Mindstorm: Virtual hallucination aims to create empathy for schizophrenic patients
This article first appeared in the St. Louis Beacon, June 4, 2009 - Your hand reaches out for a mug of coffee. It looks fresh. Steam rises from the dark liquid. But a voice warns you not to drink. The coffee has been poisoned. A putrid stench invades your nostrils as the liquid bubbles. You place the mug back on the counter.
But the voices won't quit: You're worthless. Lazy. They're talking about you.
Experiences like these are part of the daily lives for people with schizophrenia. Until recently, it was possible for others only to guess what that was like. But now through virtual technology, health-care workers, law-enforcement professionals, family members and friends can get a better sense of what those psychotic episodes feel like -- and even smell like -- mental health professionals say.
Staff members at Independence Center in the Central West End got a chance last week to experience the computer-generated hallucination with the coffee cup and other scary stimuli. Janssen Pharmaceuticals created the six-minute program, called MINDSTORM. (Click here to see a MINDSTORM video.)
Janssen, based in Titusville, N.J., makes antipsychotic medications and is aiming to create understanding and empathy for people with schizophrenia. During the MINDSTORM experience, participants sit in a dark room and hold a lightweight polarized viewer in front of a large case with a laptop computer inside. A fan is also used to help simulate a sense of smell to go along with the sound and video.
Audrey Pearson, a staff member at the Independence Center, said the experience felt authentic to her. And it was useful. "I'm always communicating with members, asking 'what is it like' so I can have an understanding and be open-minded and empathetic toward what they are dealing with day-by-day," she said.
Pearson is a placement manager and helps Independence Center members with job training. The center, at 4245 Forest Park Ave., is a nonprofit agency that provides programs and services for adults with serious and persistent mental illnesses in the St. Louis area. The center works primarily with people who have schizophrenia, schizophrenic effective disorder, bipolar disorder and severe clinical depression.
Steven Name, who lived in Indiana and Kansas before moving to St. Louis, joined the Independence Center in 2007. He said his schizophrenia worsened after his step-father died in 2005 and his sister died in 2006.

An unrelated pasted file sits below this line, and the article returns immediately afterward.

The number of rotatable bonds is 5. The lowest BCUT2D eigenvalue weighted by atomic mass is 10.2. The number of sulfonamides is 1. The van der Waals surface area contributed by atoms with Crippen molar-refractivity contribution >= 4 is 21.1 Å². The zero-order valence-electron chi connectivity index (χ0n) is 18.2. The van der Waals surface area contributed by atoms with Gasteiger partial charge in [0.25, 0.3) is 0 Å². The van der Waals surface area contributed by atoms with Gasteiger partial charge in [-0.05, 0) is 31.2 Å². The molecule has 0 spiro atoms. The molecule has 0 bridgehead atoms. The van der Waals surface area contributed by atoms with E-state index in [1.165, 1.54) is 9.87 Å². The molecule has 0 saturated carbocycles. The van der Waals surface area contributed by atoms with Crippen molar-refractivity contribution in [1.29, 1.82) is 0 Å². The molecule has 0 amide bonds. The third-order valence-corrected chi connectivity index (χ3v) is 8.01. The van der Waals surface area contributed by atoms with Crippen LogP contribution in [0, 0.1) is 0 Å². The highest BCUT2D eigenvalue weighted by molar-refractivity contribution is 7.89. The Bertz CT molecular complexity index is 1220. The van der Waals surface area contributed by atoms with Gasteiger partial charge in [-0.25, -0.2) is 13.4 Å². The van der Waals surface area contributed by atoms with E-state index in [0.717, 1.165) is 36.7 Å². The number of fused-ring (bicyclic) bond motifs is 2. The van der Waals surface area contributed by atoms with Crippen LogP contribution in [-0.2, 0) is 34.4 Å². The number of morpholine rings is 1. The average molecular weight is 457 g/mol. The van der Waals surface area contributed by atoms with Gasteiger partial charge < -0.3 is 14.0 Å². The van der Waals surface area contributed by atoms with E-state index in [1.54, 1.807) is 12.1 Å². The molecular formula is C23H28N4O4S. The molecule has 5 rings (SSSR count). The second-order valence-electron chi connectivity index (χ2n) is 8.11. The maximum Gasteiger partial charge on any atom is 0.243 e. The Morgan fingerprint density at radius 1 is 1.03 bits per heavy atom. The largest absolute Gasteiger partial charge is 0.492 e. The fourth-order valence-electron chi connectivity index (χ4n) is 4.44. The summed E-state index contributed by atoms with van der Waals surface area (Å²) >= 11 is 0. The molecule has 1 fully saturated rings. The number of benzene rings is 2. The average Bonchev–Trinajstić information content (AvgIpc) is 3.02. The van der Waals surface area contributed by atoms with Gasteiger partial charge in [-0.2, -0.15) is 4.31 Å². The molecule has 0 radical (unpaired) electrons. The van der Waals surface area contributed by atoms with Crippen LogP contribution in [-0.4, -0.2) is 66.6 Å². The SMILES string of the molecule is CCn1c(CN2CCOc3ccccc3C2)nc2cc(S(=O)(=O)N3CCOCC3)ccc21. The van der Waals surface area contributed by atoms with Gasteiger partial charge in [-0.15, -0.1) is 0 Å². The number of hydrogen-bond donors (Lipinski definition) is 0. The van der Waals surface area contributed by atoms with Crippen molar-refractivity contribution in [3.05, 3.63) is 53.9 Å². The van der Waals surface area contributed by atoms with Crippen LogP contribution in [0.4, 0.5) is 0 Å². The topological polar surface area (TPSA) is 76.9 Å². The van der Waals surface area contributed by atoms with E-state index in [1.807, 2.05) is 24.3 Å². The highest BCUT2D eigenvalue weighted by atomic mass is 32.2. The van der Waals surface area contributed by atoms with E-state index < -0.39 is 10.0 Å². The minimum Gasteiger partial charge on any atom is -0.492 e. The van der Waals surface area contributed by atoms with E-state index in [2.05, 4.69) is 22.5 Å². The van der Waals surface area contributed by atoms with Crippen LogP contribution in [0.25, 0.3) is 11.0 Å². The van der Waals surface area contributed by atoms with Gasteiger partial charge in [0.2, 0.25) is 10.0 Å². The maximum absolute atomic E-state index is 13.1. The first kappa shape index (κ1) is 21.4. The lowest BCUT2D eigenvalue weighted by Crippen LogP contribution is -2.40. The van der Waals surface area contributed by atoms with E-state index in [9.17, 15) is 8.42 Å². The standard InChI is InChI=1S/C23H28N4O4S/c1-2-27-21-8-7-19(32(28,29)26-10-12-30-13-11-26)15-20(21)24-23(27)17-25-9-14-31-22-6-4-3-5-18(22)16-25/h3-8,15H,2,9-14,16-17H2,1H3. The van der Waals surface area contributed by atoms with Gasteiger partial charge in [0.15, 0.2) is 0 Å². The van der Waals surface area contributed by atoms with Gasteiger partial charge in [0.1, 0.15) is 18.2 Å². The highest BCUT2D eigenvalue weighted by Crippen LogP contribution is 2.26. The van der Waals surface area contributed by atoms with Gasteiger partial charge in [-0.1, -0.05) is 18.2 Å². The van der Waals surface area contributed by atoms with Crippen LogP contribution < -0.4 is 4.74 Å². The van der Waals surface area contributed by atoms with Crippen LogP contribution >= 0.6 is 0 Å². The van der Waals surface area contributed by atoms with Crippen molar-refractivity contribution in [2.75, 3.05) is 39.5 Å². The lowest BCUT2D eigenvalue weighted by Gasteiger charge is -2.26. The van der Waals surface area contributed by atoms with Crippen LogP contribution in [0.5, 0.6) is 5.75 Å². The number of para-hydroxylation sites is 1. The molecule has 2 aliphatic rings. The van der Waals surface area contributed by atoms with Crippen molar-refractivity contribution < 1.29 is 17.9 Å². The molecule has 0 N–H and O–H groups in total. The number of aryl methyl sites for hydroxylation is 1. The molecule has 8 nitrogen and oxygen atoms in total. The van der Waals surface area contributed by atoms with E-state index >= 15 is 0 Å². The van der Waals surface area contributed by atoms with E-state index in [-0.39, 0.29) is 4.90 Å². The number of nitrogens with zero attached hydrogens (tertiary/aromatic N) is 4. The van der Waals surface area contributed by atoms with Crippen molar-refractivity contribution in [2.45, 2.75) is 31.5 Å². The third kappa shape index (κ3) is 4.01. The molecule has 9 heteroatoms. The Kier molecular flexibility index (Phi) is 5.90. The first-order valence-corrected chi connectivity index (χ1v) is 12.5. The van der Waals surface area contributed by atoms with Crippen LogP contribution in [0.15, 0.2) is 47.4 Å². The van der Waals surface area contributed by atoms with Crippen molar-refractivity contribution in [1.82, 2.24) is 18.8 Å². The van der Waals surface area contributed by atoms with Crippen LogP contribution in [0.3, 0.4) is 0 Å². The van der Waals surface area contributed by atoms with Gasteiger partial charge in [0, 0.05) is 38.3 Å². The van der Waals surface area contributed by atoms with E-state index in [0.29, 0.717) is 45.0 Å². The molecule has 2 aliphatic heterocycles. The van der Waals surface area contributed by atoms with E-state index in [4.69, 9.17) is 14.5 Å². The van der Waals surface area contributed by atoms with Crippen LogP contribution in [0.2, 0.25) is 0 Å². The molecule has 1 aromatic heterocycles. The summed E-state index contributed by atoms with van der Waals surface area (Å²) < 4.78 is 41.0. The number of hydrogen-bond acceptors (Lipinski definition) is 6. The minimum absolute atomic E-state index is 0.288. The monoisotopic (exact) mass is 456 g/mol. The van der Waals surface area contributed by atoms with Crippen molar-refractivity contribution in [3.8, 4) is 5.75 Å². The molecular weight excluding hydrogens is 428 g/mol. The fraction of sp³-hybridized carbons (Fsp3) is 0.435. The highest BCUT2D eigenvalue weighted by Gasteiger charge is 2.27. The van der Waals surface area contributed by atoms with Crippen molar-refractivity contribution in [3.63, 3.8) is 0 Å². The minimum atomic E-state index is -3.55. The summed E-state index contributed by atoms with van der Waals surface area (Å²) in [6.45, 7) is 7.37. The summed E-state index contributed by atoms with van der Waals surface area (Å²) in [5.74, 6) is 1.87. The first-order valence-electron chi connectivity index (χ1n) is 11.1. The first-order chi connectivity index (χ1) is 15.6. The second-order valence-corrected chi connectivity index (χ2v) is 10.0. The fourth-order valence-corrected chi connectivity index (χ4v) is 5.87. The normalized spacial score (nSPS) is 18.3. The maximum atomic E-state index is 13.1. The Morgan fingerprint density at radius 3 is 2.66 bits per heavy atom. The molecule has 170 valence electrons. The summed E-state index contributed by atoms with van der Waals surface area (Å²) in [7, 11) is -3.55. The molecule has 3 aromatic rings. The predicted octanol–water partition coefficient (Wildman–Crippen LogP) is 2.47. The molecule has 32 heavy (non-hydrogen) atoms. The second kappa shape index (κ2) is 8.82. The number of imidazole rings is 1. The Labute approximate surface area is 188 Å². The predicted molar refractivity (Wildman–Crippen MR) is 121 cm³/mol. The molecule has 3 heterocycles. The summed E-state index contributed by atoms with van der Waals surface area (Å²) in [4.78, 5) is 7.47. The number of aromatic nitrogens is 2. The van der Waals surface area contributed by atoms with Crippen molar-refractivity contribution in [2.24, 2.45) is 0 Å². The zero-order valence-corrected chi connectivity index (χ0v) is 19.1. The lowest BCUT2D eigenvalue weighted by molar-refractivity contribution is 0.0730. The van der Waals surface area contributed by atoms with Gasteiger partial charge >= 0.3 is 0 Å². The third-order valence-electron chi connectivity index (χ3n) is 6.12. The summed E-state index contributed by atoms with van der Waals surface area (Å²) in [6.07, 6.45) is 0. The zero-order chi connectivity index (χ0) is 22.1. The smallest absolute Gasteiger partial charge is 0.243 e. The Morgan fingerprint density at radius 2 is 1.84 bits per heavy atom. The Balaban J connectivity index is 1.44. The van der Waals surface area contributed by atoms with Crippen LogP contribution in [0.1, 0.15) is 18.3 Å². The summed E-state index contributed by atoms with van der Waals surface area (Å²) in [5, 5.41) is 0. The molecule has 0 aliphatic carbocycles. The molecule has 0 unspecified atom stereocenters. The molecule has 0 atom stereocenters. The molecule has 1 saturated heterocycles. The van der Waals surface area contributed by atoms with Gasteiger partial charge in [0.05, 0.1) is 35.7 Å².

He said he began "seeing things that aren't there, hearing voices.
"It took me a couple months to really get motivated because I just was afraid to do anything," Name said. "Voices were saying, 'You don't have to do anything. You'll be all right'. That's not the case."
About 70 percent of people with schizophrenia hear voices or experience auditory hallucinations, and 25 percent experience visual hallucinations or distortions, said Dr. Collins Lewis, a board member of Independence Center and a psychiatrist.
Lewis said pharmaceutical manufacturers have made advances in creating drugs with fewer side effects like dizziness, grogginess, dry mouth and muscle stiffness. That makes it easier for people with schizophrenia to stay on their medications.
Another path to empathy is to listen to people like Name who can describe the hallucinations and how it makes their struggle to cope so difficult.
"When people say 'hearing voices', people are thinking, 'well, I always talk to myself', but when you have schizophrenia, it's totally different," Name said. "You're hearing the voices, but you're not in control. You're taking those voices, and you're doing what those voices say. And a lot of time, people have died because their voice would say 'hey, jump off the bridge' or 'jump off a parking garage'. So, it's really difficult to struggle with."
Along with a day hospital and clinic, Independence Center hosts a clubhouse in the Central West End. The clubhouse is a place where members can dine at a cafe, work in the center's resale and flower shop and visit with other members.
More than 1,200 adults receive services from the center each year.
Alysha Love is an intern with WeissWrite LLC and Sarah Scully is an intern with the Beacon.